This will be my first time entering the kitchen of someone I don’t know very well for the Prayerful Kitchen Project. I am nervous but excited and yet unsure of what these experiences will hold. I arrive in front of a house I am hoping belongs to my hostess with gift in hand and a whole lot of hope.
My host for this day is Talat. I have met her once before when my mother arranged a dinner with Talat and her daughter. Talat and her family are Pakistani and are Muslim. I have not been to their house before and we have never visited for any period of time. Now I am about to spend the whole day with her in her kitchen. This is the visit that will let me know whether or not this Prayerful Kitchen Project actually will work.
And it does.
The first lesson I learn from Talat: Our capacity for hospitality is limitless. When I arrive I find that Talat is suffering from a pulled leg muscle and is uncomfortable from the pain. Rather than canceling our visit, she invites me into her home and spends the next 8 hours cooking with me. She has chosen an amazing menu of dishes: a heavily spiced biryani, her own recipe for sweet and sour eggplant, curried lamb, chicken 65, an Indochinese cauliflower dish, coconut chutney, dosas with potato stuffing, and more. Despite her leg pain she does not trim down our menu nor does she slow down.
The next lesson: Hospitality is an opportunity for welcoming even more to the feast. It would have been enough, plenty, for me to cook with Talat but she knew our time together could be more. As I mentioned, Talat is a Pakistani Muslim. She has invited two friends to come and cook with us: a Baptist friend from India and a Hindu friend from India. The addition of these women makes our day in the kitchen richer. Each friend has a specialty to cook and a different perspective to offer. They share their stories of who they are and how they came to be in Georgia.
Final lesson: Hospitality is the gateway to community. By all accounts the three women in this kitchen shouldn’t be friends. Traditionally Pakistanis and Indians don’t get along. Our current culture would tell us that people from different religions shouldn’t be friends. Some would even say that “Americans” and “Muslims” shouldn’t be together. (I won’t begin to explain all the faults in that ignorant argument). Yet here we are in Talat’s kitchen, a Pakistani Muslim, an Indian Hindu, an Indian Baptist, and an American Anglo Episcopalian, all laughing and cooking.
This is the first test for my Prayerful Kitchen Project. Will it work for me to be in the kitchen of someone I don’t know as well? Will I be able to enter into this sacred space and observe and participate in the holiness and meditation of cooking with another person? Will I find what I have been hoping will be there?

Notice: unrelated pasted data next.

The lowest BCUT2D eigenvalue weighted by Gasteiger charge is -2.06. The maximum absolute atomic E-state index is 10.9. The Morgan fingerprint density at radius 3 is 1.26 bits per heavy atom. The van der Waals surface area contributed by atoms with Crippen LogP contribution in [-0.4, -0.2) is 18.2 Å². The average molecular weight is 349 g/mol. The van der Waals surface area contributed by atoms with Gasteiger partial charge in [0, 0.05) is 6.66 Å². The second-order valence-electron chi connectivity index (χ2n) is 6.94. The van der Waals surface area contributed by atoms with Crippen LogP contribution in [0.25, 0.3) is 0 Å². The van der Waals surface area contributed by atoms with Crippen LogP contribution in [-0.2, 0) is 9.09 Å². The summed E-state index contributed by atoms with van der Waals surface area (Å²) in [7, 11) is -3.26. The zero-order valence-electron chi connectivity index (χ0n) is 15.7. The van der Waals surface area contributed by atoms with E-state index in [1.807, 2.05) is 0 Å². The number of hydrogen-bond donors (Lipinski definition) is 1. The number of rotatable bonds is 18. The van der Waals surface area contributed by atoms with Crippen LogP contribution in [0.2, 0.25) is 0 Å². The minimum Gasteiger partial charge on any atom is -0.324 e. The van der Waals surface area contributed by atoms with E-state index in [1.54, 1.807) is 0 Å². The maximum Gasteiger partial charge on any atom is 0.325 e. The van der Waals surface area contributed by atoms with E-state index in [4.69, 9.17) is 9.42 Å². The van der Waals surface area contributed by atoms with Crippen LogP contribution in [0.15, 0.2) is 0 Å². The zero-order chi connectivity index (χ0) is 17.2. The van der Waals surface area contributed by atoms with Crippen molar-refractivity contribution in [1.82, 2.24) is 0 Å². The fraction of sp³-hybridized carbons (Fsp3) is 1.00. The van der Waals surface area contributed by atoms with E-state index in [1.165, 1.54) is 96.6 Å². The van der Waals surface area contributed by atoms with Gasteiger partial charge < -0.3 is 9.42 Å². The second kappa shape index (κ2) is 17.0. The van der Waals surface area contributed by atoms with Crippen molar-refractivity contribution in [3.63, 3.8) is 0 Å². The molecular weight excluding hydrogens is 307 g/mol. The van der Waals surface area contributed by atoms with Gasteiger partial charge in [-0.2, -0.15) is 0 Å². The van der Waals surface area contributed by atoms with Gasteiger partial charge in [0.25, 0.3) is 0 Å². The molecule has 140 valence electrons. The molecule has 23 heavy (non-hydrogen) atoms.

Yes. And more. But I am not the determining factor for success. It is the generous heart and open arms of my host. By the time we sit to eat, Talat is exhausted and her leg has given out. But she is smiling and laughing. A community and feast has been born of her enthusiasm and welcome. Because of her I witness the very thing I have been hoping for and it almost brings me to tears: Three women in a kitchen. Three women filling the air with intoxicating aromas, the singing of laughter, the swirls and ecstatic joy of the spirit. I step back to take it all in and it almost overwhelms me. The photos will capture the scene but not the significance. This is what I came for and this is how I am blessed: together we cook, together we work, together we laugh, together we ignore and even breakdown every rule or norm that would keep us separated.
I am welcomed into the sacred space of a kitchen, not as an observer and outsider but as a friend and accomplice in creating a most amazing and delicious feast. Three women and a kitchen change the world, change my world. Three women and a kitchen remind me of the importance of friendship and hospitality, of welcoming the stranger not only to relieve the outsider but to make her part of the community.
Talat starts sauteing the first of MANY onions used.
Our Hindu friend helps with the prep work.
It may not look like it yet, but this is the start of some delicious curried lamb!
Hand mixing dough for fresh bread.
Talat's lovely sister who was visiting from Mauritius. She shows me how to pat out the dough rounds.
Can you smell those spices? This is the start to the Biryani.
Two essential plants: A pepper plant and a curry plant. Yes. A curry plant. No, it's not where curry powder comes from. It is, however, hard to buy in Northeast Georgia and is the most important ingredient for capturing the distinct flavor of many Indian and Pakistani dishes.
It takes a brave woman to wear such a beautiful punjabi while making chicken 65!
The finished dish: chicken 65. "Delicious" doesn't begin to cover it!
Getting a picture of our hostess was nearly impossible because she never stops moving! Isn't she beautiful?
The first dosa. This is one of my favorite dishes from South India.
Our final feast!